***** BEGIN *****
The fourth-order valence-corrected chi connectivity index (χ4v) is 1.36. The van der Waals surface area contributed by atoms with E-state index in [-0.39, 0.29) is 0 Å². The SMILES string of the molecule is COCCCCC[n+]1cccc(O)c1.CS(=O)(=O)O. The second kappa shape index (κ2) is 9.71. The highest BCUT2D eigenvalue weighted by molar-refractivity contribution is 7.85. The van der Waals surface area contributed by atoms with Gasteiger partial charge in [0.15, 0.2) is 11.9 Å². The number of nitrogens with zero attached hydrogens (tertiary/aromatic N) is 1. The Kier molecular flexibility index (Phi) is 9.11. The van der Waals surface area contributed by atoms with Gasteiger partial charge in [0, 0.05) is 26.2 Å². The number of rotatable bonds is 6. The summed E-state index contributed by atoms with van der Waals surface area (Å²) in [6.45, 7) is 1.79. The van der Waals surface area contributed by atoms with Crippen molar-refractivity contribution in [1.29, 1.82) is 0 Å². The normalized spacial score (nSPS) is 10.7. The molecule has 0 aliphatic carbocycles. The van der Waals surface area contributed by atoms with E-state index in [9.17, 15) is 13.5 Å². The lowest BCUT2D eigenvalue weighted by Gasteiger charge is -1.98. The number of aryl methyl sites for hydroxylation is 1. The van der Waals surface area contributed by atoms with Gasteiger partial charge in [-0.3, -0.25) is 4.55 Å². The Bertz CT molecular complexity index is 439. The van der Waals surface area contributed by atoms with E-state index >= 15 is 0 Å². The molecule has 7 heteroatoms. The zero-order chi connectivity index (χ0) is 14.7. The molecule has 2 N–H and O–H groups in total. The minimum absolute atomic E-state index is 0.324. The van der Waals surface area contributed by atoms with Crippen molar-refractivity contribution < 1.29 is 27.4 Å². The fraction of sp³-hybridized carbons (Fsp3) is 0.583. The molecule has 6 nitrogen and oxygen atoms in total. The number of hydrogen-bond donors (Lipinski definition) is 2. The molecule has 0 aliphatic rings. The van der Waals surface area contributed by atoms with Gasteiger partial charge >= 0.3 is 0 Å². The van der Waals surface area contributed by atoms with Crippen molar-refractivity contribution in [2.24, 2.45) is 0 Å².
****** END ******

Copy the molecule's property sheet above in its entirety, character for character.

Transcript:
The fourth-order valence-corrected chi connectivity index (χ4v) is 1.36. The van der Waals surface area contributed by atoms with E-state index in [-0.39, 0.29) is 0 Å². The SMILES string of the molecule is COCCCCC[n+]1cccc(O)c1.CS(=O)(=O)O. The second kappa shape index (κ2) is 9.71. The highest BCUT2D eigenvalue weighted by molar-refractivity contribution is 7.85. The van der Waals surface area contributed by atoms with Gasteiger partial charge in [0.15, 0.2) is 11.9 Å². The number of nitrogens with zero attached hydrogens (tertiary/aromatic N) is 1. The Kier molecular flexibility index (Phi) is 9.11. The van der Waals surface area contributed by atoms with Gasteiger partial charge in [0, 0.05) is 26.2 Å². The number of rotatable bonds is 6. The summed E-state index contributed by atoms with van der Waals surface area (Å²) in [6.45, 7) is 1.79. The van der Waals surface area contributed by atoms with Crippen molar-refractivity contribution in [1.29, 1.82) is 0 Å². The normalized spacial score (nSPS) is 10.7. The molecule has 0 aliphatic carbocycles. The van der Waals surface area contributed by atoms with E-state index in [9.17, 15) is 13.5 Å². The lowest BCUT2D eigenvalue weighted by Gasteiger charge is -1.98. The number of aryl methyl sites for hydroxylation is 1. The van der Waals surface area contributed by atoms with Gasteiger partial charge in [-0.3, -0.25) is 4.55 Å². The Bertz CT molecular complexity index is 439. The van der Waals surface area contributed by atoms with E-state index >= 15 is 0 Å². The molecule has 7 heteroatoms. The zero-order chi connectivity index (χ0) is 14.7. The molecule has 2 N–H and O–H groups in total. The minimum absolute atomic E-state index is 0.324. The van der Waals surface area contributed by atoms with Crippen molar-refractivity contribution < 1.29 is 27.4 Å². The fraction of sp³-hybridized carbons (Fsp3) is 0.583. The molecule has 6 nitrogen and oxygen atoms in total. The number of hydrogen-bond donors (Lipinski definition) is 2. The molecule has 0 aliphatic rings. The van der Waals surface area contributed by atoms with Gasteiger partial charge >= 0.3 is 0 Å². The van der Waals surface area contributed by atoms with Crippen molar-refractivity contribution in [2.24, 2.45) is 0 Å².